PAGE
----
The DevOps Workflow is Broken. Here’s How to Fix It.

While great progress has been made bridging the gap between developers and operations engineers, there are fundamental differences in the roles and responsibilities, alignment, and access to information that continues to hinder further progress. 

Everyone is familiar with the DevOps infinity loop: this is an ideal workflow where every stage of the software development lifecycle (SDLC) feeds into the next. While the philosophy is well understood, organizations have worked on bringing developers and site reliability engineers (SREs) closer together under the DevOps banner. 

The reality is, most of the time, the DevOps infinity loop, or the DevOps workflow, is broken. Developers continue to focus on building features without the benefit of data-driven insights that can be provided by production data. Developers often “push and pray” without having a full understanding of how their changes will affect performance and user experience. As a result, companies miss the opportunity to improve products faster and delight the customer sooner.

DevOps is Failing

According to Gartner, 90% of DevOps initiatives will fail to fully meet expectations. And yet, the Global DevOps Market size, which accounted for $7.3 billion in 2021, is expected to reach $37 billion by 2030. So to summarize, we’re all spending billions of dollars on the implementation of initiatives that are expected to fail in some meaningful way 90% of the time. 

The question is: What in the DevOps workflow is failing, and what can be done about it? 

DevOps Workflow Tools

As the DevOps toolchain continues to expand, collaboration across tools is difficult, and success depends on your organization’s ability to simplify and automate while achieving alignment. Developers use a variety of tools from various vendors in their daily work.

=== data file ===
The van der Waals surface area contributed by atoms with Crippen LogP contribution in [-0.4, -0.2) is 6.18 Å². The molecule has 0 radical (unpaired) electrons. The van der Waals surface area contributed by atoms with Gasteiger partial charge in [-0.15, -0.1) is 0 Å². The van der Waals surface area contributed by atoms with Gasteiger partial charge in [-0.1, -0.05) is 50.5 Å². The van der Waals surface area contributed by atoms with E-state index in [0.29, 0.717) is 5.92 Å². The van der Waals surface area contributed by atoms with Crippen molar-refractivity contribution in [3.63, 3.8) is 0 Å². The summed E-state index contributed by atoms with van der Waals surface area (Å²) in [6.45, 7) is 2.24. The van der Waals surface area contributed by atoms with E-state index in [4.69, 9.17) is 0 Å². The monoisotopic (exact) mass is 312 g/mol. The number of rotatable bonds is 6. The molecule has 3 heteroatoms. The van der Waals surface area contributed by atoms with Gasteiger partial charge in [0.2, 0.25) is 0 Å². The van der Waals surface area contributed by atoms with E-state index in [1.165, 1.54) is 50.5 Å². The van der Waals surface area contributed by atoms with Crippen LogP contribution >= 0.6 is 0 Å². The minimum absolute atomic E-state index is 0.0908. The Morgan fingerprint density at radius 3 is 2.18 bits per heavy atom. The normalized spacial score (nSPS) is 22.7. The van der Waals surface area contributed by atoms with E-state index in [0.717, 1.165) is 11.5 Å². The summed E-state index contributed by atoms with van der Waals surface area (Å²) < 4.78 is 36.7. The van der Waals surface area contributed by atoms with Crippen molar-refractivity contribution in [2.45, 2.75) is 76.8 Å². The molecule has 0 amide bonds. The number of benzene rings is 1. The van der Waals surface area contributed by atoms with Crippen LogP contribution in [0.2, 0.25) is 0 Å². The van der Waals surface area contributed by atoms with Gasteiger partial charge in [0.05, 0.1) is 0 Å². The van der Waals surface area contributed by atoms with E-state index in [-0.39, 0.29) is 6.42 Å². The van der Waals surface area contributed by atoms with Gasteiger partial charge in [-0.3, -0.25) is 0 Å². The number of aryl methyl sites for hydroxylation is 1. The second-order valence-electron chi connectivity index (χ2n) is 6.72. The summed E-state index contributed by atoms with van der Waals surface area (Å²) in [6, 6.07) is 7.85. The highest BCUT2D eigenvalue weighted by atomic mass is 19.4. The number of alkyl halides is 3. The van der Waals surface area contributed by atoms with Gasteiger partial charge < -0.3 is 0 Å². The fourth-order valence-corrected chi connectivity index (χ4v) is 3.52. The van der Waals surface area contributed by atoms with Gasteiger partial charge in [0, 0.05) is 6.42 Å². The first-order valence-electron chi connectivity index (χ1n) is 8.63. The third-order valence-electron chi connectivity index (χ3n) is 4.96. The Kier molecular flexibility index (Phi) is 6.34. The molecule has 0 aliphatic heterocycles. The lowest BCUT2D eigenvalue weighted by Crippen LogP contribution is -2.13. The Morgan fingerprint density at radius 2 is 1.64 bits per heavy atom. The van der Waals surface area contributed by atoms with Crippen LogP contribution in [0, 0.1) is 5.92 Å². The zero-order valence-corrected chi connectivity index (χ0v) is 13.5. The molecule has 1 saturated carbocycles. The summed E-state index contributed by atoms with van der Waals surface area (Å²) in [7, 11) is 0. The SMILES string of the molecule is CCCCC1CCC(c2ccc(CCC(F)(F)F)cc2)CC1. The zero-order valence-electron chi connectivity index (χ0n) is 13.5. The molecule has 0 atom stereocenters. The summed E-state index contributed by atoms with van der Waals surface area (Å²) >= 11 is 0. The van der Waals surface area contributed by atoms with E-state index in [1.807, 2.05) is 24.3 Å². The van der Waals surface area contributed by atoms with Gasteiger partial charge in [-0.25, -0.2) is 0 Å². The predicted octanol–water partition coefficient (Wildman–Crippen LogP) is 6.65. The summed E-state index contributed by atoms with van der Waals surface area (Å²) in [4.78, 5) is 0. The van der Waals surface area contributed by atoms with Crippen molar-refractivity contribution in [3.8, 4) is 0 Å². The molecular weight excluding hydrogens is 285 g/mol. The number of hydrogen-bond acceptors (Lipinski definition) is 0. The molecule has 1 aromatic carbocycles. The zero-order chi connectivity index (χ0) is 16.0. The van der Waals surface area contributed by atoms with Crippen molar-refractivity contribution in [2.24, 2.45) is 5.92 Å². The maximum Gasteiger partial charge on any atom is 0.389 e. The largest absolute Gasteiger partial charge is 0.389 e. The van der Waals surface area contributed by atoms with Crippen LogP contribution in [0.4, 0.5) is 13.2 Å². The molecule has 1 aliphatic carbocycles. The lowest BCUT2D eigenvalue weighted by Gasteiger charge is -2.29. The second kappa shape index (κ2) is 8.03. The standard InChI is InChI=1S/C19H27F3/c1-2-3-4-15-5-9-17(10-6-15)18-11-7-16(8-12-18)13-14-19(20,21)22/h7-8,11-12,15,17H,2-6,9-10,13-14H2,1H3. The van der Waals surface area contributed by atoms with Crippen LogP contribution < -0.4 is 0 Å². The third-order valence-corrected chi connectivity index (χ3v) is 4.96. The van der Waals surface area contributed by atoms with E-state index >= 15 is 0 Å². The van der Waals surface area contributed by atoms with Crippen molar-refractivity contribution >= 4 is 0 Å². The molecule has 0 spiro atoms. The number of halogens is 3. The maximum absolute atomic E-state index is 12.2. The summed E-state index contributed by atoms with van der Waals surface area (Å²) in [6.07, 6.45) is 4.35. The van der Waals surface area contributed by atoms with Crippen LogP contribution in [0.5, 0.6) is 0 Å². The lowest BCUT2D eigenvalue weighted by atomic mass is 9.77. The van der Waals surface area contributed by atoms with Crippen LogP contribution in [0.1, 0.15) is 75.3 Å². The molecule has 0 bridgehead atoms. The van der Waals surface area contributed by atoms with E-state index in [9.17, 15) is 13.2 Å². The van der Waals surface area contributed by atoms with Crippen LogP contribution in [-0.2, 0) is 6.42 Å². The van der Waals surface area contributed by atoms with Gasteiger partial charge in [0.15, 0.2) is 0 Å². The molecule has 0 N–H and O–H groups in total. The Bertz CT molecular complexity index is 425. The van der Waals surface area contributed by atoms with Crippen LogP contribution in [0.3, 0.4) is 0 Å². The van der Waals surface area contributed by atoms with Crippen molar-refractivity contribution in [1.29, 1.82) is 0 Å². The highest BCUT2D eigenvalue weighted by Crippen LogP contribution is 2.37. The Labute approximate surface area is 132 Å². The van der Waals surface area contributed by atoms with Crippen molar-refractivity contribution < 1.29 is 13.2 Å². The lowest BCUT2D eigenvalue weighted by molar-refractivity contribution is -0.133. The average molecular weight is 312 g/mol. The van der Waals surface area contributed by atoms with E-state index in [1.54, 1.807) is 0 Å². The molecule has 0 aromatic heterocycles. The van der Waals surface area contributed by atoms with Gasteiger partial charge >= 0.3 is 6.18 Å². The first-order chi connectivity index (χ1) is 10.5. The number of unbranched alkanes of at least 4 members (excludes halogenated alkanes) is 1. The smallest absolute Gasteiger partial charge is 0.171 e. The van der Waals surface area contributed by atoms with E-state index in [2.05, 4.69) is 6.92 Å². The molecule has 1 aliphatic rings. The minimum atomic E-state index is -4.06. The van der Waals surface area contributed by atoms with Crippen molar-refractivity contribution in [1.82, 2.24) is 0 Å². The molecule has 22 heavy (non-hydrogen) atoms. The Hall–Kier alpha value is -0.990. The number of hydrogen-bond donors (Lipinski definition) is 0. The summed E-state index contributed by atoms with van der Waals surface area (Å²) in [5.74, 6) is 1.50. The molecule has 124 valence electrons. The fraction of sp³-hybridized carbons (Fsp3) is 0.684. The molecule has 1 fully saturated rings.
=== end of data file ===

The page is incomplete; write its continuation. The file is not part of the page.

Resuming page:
The most widely used DevOps tools are VS Code from Microsoft, Jira from Atlassian, and Slack from Salesforce. The code hosts include GitHub, GitLab and Bitbucket. Bridging the gap are CI/CD vendors such as Jenkins and CircleCI. 

GitKraken builds legendary Git tools for the DevOps workflow that integrate with tools most developers are already using. GitKraken Client helps developers visualize repositories hosted on GitHub, GitLab, Bitbucket, and Azure DevOps; GitLens adds important information about your project in VS Code; and Git Integration for Jira reduces context switching and streamlines communication for developers and project managers. 

Operations engineers typically rely on other vendors for their daily work, such as New Relic, Datadog, and Dynatrace. So how do we ensure that all stakeholders in the SDLC have access to all the relevant information at the same time, understand the objectives and get an integrated perspective of the different inputs and workstreams independently of what tools they use?

How to Fix the DevOps Workflow

There are three essential areas that DevOps initiatives must tackle in order to create alignment, collaborate successfully and streamline DevOps workflows. 

  1. Collaboration. The first step is good collaboration. Most organizations rely on Slack or MS Teams for this purpose, but both are suboptimal when it comes to collaborating on code and incidents that point to code. Having code and data at the center of DevOps collaboration ensures that everyone has access to the information needed to tackle issues, reducing and even eliminating differences of opinion in the process.
  1. Visibility. Ops engineers and developers must have visibility into the performance of applications across the entire tech stack. These three barriers can occur in different aspects of an organization’s operations, and their impact can limit the team’s ability to deliver value to the customer just as much as DevOps workflow inefficiencies. Visibility helps the organization reach alignment on common objectives.
  1. Context Switching. Given the number of processes and tools involved in a successful DevOps implementation, it’s important to work towards the reduction of context switching and the integration of tools within established DevOps workflows. The ability to integrate collaboration, tracking, history and observability into a single pane of glass can greatly improve clarity and time to resolution.

For DevOps teams, increased velocity and transparency are always worthwhile pursuits. However, it’s important to not maintain a myopic focus on DevOps workflows when other nagging problems could be hiding in plain sight.

By making a commitment to production telemetry, developer teams can adopt an objective, data-driven approach to software engineering — saving time and avoiding potentially misguided approaches based on opinions rather than facts. Visibility, transparency and velocity can help engineering teams to meet ever-increasing requirements and provide the best possible business outcomes for their organization.

If you’re using Git Integration for Jira to streamline your DevOps workflow, take it one step further with CI/CD for Jira, allowing you to view build and deployment data directly in Jira.

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